Old style tug and the Manly ferry in front of the Opera House

 

Steam harbour boat of bygone years. Celebrating Australia Day in Sydney Harbour

Steam harbour boat of bygone years

 

The synchronised yachting event done to Ravel’s Bolero. Celebrating Australia Day in Sydney Harbour

The synchronised yachting event done to Ravel’s Bolero

 

Synchronized yachting against the Harbour Bridge. Celebrating Australia Day in Sydney Harbour

Synchronized yachting against the Harbour Bridge
 

We had a magnificent lunch, sandwiches with meats and smoked salmon constructed on site, jiggling food and plate amid the rock and roll of dozens of passing propellors, a lurch to the left, a prop to the right, take a quick bite and hang on tight! And still the rain came down, heavier now, but not dampening spirits or spectacle. Or enthusiasm by those on boats or those ashore, the Harbour Bridge still covered in human fly-specs along its walk-ways and atop its arch, although I imagined, they would have been decidedly soggy, albeit spirit indomitable.

 

The launch next door. Celebrating Australia Day in Sydney Harbour

The launch next door

 

Australia Day Ferry Race. Celebrating Australia Day in Sydney Harbour

The Australia Day Ferry Race

 

The HMAS Canberra eventually called time on the blanket of wetness and with her crew aligned on the deck, gingerly nudged her way into the main channel amid a flurry of smoke from flares fired from the escorting yachts, adding blobs of colour to the dismal day. It was time for us to go too, swimming against the flood of boats and the floating palaces full of undoubtedly well fuelled and fed guests. Others did too, turning the Harbour into a criss-cross of craft and canvas, tugs and tinnys, an armada travelling to various ports hoping for better weather “next year!” The engines roared and we rode the swell rolling in through the harbour heads and made it back to the anchorage beside the jetty. Time to break out the left-overs. After all … why carry those heavy beers and wines back up to the car? Plenty of time to “sink a few,” in calmer waters, and get ready for the barbie later that night, and watch the Australia Day fireworks from the luxury of a non-moving, harbour-front apartment!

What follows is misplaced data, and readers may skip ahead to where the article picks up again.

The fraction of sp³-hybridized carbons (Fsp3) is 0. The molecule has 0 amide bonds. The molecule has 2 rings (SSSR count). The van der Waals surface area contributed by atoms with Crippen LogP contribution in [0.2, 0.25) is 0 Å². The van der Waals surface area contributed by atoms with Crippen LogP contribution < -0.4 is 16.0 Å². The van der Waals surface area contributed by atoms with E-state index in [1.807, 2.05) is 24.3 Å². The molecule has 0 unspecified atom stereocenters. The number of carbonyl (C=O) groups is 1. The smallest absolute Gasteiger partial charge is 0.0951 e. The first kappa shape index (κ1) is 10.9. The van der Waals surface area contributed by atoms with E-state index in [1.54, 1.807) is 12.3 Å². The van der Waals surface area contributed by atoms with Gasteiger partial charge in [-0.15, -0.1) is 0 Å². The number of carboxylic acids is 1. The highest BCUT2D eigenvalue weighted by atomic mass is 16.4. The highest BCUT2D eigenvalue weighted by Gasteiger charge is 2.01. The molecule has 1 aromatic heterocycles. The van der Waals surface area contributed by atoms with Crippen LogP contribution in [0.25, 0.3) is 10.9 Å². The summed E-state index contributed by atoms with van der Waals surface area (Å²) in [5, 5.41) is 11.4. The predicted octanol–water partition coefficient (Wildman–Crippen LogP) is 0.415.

Smoke and minnows - HMAS Canberra is leaving the building! Celebrating Australia Day in Sydney Harbour

Smoke and minnows - HMAS Canberra is leaving the building!

 

Showboat and a ‘go’ float. Celebrating Australia Day in Sydney Harbour

Showboat and a ‘go’ float.

 

Homeward bound. Celebrating Australia Day in Sydney Harbour

Homeward bound

 

Past Bradley's Head. Celebrating Australia Day in Sydney Harbour

Past Bradley's Head

 

At the pier again. Celebrating Australia Day in Sydney Harbour

At the pier again

 

 

 

Winfred Peppinck is the Tales of the Traveling Editor for Wandering Educators

 

All photos courtesy and copyright Winfred Peppinck